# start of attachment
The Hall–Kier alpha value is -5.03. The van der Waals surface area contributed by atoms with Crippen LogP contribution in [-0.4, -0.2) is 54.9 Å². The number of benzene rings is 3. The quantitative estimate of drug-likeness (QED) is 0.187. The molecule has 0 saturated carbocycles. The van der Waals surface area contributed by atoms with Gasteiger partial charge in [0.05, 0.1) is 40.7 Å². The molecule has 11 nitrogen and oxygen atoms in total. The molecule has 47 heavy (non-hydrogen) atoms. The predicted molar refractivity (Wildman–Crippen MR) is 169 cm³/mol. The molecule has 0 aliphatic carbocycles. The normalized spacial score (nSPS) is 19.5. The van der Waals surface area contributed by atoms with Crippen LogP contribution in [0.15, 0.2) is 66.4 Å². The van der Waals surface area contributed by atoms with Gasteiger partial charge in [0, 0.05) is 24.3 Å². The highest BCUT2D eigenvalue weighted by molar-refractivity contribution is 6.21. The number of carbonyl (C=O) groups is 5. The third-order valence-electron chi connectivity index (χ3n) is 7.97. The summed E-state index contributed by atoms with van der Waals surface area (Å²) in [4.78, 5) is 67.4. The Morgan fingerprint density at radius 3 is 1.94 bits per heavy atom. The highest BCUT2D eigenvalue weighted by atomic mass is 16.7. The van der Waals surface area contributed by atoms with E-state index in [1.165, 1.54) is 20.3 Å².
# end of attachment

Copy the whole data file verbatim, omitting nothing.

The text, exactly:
The Hall–Kier alpha value is -5.03. The van der Waals surface area contributed by atoms with Crippen LogP contribution in [-0.4, -0.2) is 54.9 Å². The number of benzene rings is 3. The quantitative estimate of drug-likeness (QED) is 0.187. The molecule has 0 saturated carbocycles. The van der Waals surface area contributed by atoms with Gasteiger partial charge in [0.05, 0.1) is 40.7 Å². The molecule has 11 nitrogen and oxygen atoms in total. The molecule has 47 heavy (non-hydrogen) atoms. The predicted molar refractivity (Wildman–Crippen MR) is 169 cm³/mol. The molecule has 0 aliphatic carbocycles. The normalized spacial score (nSPS) is 19.5. The van der Waals surface area contributed by atoms with Crippen LogP contribution in [0.15, 0.2) is 66.4 Å². The van der Waals surface area contributed by atoms with Gasteiger partial charge in [0, 0.05) is 24.3 Å². The highest BCUT2D eigenvalue weighted by molar-refractivity contribution is 6.21. The number of carbonyl (C=O) groups is 5. The third-order valence-electron chi connectivity index (χ3n) is 7.97. The summed E-state index contributed by atoms with van der Waals surface area (Å²) in [4.78, 5) is 67.4. The Morgan fingerprint density at radius 3 is 1.94 bits per heavy atom. The highest BCUT2D eigenvalue weighted by atomic mass is 16.7. The van der Waals surface area contributed by atoms with E-state index in [1.165, 1.54) is 20.3 Å².